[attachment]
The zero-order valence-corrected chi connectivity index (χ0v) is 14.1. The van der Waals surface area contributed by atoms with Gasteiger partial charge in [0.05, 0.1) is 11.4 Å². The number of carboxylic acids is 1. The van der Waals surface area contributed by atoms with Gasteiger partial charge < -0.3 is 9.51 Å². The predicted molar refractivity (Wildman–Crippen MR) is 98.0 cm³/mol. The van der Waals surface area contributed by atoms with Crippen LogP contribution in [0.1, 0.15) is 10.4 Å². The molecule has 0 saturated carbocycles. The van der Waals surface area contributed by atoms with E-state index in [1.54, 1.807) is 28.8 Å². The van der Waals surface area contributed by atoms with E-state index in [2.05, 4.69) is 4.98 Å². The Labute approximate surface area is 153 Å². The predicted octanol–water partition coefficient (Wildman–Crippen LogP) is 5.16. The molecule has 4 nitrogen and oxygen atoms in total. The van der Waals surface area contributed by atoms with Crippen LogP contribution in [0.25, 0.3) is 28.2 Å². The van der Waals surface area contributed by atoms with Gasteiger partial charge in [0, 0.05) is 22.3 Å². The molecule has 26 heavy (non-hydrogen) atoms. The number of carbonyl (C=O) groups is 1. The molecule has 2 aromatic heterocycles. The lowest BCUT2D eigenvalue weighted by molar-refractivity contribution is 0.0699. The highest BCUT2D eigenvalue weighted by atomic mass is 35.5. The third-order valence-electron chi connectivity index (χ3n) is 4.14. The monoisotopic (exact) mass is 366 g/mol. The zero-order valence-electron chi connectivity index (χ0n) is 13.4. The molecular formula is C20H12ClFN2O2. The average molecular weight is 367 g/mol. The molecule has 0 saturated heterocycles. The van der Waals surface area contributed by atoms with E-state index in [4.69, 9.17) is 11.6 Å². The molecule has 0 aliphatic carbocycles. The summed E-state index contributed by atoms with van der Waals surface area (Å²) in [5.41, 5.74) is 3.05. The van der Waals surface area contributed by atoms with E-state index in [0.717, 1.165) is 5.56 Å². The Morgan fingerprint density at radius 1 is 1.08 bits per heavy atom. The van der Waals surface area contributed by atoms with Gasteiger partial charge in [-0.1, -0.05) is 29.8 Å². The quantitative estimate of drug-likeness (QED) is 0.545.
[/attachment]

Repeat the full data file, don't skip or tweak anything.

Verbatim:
The zero-order valence-corrected chi connectivity index (χ0v) is 14.1. The van der Waals surface area contributed by atoms with Gasteiger partial charge in [0.05, 0.1) is 11.4 Å². The number of carboxylic acids is 1. The van der Waals surface area contributed by atoms with Gasteiger partial charge < -0.3 is 9.51 Å². The predicted molar refractivity (Wildman–Crippen MR) is 98.0 cm³/mol. The van der Waals surface area contributed by atoms with Crippen LogP contribution in [0.1, 0.15) is 10.4 Å². The molecule has 0 saturated carbocycles. The van der Waals surface area contributed by atoms with E-state index in [1.54, 1.807) is 28.8 Å². The van der Waals surface area contributed by atoms with E-state index in [2.05, 4.69) is 4.98 Å². The Labute approximate surface area is 153 Å². The predicted octanol–water partition coefficient (Wildman–Crippen LogP) is 5.16. The molecule has 4 nitrogen and oxygen atoms in total. The van der Waals surface area contributed by atoms with Crippen LogP contribution in [0.25, 0.3) is 28.2 Å². The van der Waals surface area contributed by atoms with Gasteiger partial charge in [0, 0.05) is 22.3 Å². The molecule has 26 heavy (non-hydrogen) atoms. The number of carbonyl (C=O) groups is 1. The molecule has 2 aromatic heterocycles. The lowest BCUT2D eigenvalue weighted by molar-refractivity contribution is 0.0699. The highest BCUT2D eigenvalue weighted by atomic mass is 35.5. The third-order valence-electron chi connectivity index (χ3n) is 4.14. The monoisotopic (exact) mass is 366 g/mol. The zero-order valence-electron chi connectivity index (χ0n) is 13.4. The molecular formula is C20H12ClFN2O2. The average molecular weight is 367 g/mol. The molecule has 0 saturated heterocycles. The van der Waals surface area contributed by atoms with E-state index in [4.69, 9.17) is 11.6 Å². The molecule has 0 aliphatic carbocycles. The summed E-state index contributed by atoms with van der Waals surface area (Å²) in [5.41, 5.74) is 3.05. The van der Waals surface area contributed by atoms with E-state index in [0.717, 1.165) is 5.56 Å². The Morgan fingerprint density at radius 1 is 1.08 bits per heavy atom. The van der Waals surface area contributed by atoms with Gasteiger partial charge in [-0.1, -0.05) is 29.8 Å². The quantitative estimate of drug-likeness (QED) is 0.545.